March 1, 2006
American industry today is threatened by the industrialization of China, a country with cheap manpower and readily available raw materials. In 2004, the U.S. imported about $172.9 million worth of pulp, paper, and paperboard from China, a substantial increase over 2000, when these imports totaled $10.4 million.
Free trade is now cemented into U.S. foreign policy, which threatens this industry. Our national tradition of protecting industries behind tariff walls has eroded since World War II, when the U.S. Government gradually reduced tariffs in an effort to revive the economies of war-ravaged Europe. By the 1970s, President Richard Nixon had begun efforts to establish cordial relations with China to offset Russian power, and in 1992, the North American Free Trade Agreement (NAFTA) further opened U.S. borders to less costly competition.
Producers today perhaps face their most awesome competitive threat in China. The U.S. Government eased the entrance of China into the World Trade Organization in 2000, allowing it to export to the U.S. under Most Favored Nation tariff levels. Urging China to become a more democratic nation with a free-market economy has become a major foreign policy effort. Chinaâ€™s trade surplus with the U.S. has continued to balloon, approaching a record $200 billion in 2005, and Chinaâ€™s exports to the U.S. are six times its imports from here. The U. S. Department of Commerce estimates the Chinese economy will grow at 9% annually for the next 20 years, as against 3-4% for the U.S.
Alan Greenspan, former chairman of the Federal Reserve System, has hammered away on industry to become more efficient and boost worker productivity. Cutting costs and prices is the only way American industry can maintain profits and market share. However, Greenspan assumes that all manufacturers understand what worker productivity means, how to measure it, and how to improve it. On the contrary, many do not. In 2003, George Mason University published a study covering four southeastern states that found many manufacturers really do not know how to measure their productivity.
Productivity and competition
Simply defined, productivity is output for each hour worked. For example, assume that a manufacturer produces 2,000 lbs of paper one month with 87 employees working a total of 5,000 hours at $10/hr. After a program to increase productivity two months later, the mill produces the same 2,000 lbs of paper with 87 employees, but this time it required only 4,500 hours, for a savings of 500 hours.
If employees were still paid $10/hr, lowering per unit labor costs enables the paper producer either to reduce price and maintain margin, or maintain the original price and increase profit margin. Either alternative could enable the company to maintain its profit margin and still meet Chinese or other competition. In addition, American quality is often better and on-time delivery is more dependable.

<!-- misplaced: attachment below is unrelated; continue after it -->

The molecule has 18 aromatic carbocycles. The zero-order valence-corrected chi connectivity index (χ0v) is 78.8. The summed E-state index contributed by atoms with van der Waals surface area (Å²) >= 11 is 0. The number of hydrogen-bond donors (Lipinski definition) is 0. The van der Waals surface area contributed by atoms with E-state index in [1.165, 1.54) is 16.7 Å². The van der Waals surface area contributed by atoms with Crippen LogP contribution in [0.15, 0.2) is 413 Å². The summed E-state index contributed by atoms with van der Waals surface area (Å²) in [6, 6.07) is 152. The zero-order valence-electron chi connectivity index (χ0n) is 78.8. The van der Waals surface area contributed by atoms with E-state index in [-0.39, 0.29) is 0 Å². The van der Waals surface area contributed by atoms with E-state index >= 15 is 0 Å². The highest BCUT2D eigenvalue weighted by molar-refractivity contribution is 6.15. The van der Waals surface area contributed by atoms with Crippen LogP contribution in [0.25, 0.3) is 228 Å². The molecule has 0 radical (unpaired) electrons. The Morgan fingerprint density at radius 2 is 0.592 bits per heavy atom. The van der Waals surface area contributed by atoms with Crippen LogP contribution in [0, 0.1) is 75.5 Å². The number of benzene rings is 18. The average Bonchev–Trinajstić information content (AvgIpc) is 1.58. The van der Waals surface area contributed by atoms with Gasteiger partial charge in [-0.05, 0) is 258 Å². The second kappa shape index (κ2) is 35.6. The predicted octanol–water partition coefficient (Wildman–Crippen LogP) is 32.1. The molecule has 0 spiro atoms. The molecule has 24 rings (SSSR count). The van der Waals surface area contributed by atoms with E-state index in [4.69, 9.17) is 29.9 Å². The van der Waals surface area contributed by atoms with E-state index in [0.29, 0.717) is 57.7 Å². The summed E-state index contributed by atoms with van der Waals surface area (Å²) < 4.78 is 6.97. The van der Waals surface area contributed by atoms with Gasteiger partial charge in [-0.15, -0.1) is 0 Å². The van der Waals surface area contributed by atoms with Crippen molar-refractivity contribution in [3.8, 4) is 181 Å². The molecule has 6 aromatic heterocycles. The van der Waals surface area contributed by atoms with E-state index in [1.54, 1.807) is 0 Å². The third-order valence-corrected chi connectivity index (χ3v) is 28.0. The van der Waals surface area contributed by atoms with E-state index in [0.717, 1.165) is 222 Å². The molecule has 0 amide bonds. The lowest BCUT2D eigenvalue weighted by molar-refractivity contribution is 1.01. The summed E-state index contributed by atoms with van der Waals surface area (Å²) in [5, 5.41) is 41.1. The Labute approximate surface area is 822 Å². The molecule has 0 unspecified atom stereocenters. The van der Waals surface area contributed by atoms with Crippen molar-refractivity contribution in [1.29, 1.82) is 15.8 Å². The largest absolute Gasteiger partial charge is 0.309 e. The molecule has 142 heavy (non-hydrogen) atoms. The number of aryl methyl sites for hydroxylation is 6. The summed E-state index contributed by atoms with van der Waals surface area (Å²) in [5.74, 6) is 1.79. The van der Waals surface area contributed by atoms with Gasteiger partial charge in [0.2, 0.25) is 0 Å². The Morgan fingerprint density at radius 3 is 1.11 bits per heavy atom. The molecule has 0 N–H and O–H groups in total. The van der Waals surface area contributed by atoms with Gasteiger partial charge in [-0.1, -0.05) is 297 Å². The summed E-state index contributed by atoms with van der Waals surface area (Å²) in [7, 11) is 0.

This example over-simplifies the productivity problem by focusing on one product. In reality, the total output in any month might be a heterogeneous mixture of different products, each requiring differing numbers of man-hours worked, so ascertaining overall productivity is complex. Many companies have given up trying to determine exact productivity every month, and merely guess at some rough total or how to improve it.
Financial success for all parties
This is not the end of the productivity situation. To achieve higher productivity requires more than exhorting the work force to work more carefully to curtail quality errors and more efficiently to boost production. Somehow employees have to be rewarded for such more careful consistent efforts.
Where does that reward come from? In the previous example, the productivity gain of 500 hours was equal to a savings of $5,000 in direct wage cost. If that $5,000 dollar gain was split 50:50 with the work force, everybody comes out ahead. This is a self-funded method of rewarding the work force and the company for the improved performance without increasing total cost. This sharing of the gain is now technically known as a Gainsharing Plan and is a means to boosting productivity as Greenspan mandated.
Many executives look to outside experts to design a customized Gainsharing Plan engineered for their company with its unique patterns of manufacturing and personnel. The design includes finding a common denominator to measure productivity month by month, figuring the proper level of reward for the work force for their higher productivity and quality efforts, orienting the management on their responsibilities under the plan, and carefully educating the workforce in their role in making the plan a financial success for everyone.
A.A. Imberman, PhD, is chairman and CEO of Imberman and DeForest Inc.